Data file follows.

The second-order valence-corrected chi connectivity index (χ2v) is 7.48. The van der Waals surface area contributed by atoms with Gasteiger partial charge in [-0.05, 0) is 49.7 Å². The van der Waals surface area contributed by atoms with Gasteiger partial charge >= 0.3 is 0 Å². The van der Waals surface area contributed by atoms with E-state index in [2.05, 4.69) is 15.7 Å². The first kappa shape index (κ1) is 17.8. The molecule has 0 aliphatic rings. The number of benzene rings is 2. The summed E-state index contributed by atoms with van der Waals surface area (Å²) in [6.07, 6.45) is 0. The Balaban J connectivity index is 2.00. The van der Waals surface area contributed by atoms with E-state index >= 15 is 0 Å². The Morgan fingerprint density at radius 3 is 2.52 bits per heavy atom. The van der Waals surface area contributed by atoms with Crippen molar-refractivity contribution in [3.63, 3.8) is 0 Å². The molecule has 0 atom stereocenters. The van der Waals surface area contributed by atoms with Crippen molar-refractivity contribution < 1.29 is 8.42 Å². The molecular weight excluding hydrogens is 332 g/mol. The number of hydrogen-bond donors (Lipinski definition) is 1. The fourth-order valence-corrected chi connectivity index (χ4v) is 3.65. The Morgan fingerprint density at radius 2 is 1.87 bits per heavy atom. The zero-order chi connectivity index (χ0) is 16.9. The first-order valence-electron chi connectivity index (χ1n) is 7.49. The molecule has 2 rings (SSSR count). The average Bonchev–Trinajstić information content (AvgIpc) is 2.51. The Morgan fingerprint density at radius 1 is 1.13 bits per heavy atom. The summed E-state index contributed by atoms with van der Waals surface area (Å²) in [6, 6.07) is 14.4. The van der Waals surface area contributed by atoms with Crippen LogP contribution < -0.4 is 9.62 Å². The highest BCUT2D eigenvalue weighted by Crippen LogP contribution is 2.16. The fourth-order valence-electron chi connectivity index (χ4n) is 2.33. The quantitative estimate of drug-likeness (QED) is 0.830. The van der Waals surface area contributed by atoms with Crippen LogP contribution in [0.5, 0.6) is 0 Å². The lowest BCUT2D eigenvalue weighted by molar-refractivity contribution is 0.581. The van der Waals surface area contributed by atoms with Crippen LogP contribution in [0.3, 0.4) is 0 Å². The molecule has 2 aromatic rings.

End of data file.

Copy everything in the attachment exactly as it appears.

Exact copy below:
The second-order valence-corrected chi connectivity index (χ2v) is 7.48. The van der Waals surface area contributed by atoms with Gasteiger partial charge in [-0.05, 0) is 49.7 Å². The van der Waals surface area contributed by atoms with Gasteiger partial charge >= 0.3 is 0 Å². The van der Waals surface area contributed by atoms with E-state index in [2.05, 4.69) is 15.7 Å². The first kappa shape index (κ1) is 17.8. The molecule has 0 aliphatic rings. The number of benzene rings is 2. The summed E-state index contributed by atoms with van der Waals surface area (Å²) in [6.07, 6.45) is 0. The Balaban J connectivity index is 2.00. The van der Waals surface area contributed by atoms with E-state index >= 15 is 0 Å². The Morgan fingerprint density at radius 3 is 2.52 bits per heavy atom. The van der Waals surface area contributed by atoms with Crippen molar-refractivity contribution in [3.63, 3.8) is 0 Å². The molecule has 0 atom stereocenters. The van der Waals surface area contributed by atoms with Crippen molar-refractivity contribution < 1.29 is 8.42 Å². The molecular weight excluding hydrogens is 332 g/mol. The number of hydrogen-bond donors (Lipinski definition) is 1. The fourth-order valence-corrected chi connectivity index (χ4v) is 3.65. The Morgan fingerprint density at radius 2 is 1.87 bits per heavy atom. The zero-order chi connectivity index (χ0) is 16.9. The first-order valence-electron chi connectivity index (χ1n) is 7.49. The molecule has 2 rings (SSSR count). The average Bonchev–Trinajstić information content (AvgIpc) is 2.51. The Morgan fingerprint density at radius 1 is 1.13 bits per heavy atom. The summed E-state index contributed by atoms with van der Waals surface area (Å²) in [6, 6.07) is 14.4. The van der Waals surface area contributed by atoms with Crippen LogP contribution < -0.4 is 9.62 Å². The highest BCUT2D eigenvalue weighted by Crippen LogP contribution is 2.16. The fourth-order valence-electron chi connectivity index (χ4n) is 2.33. The quantitative estimate of drug-likeness (QED) is 0.830. The van der Waals surface area contributed by atoms with Crippen LogP contribution in [0.5, 0.6) is 0 Å². The lowest BCUT2D eigenvalue weighted by molar-refractivity contribution is 0.581. The van der Waals surface area contributed by atoms with Crippen LogP contribution in [0.3, 0.4) is 0 Å². The molecule has 2 aromatic rings.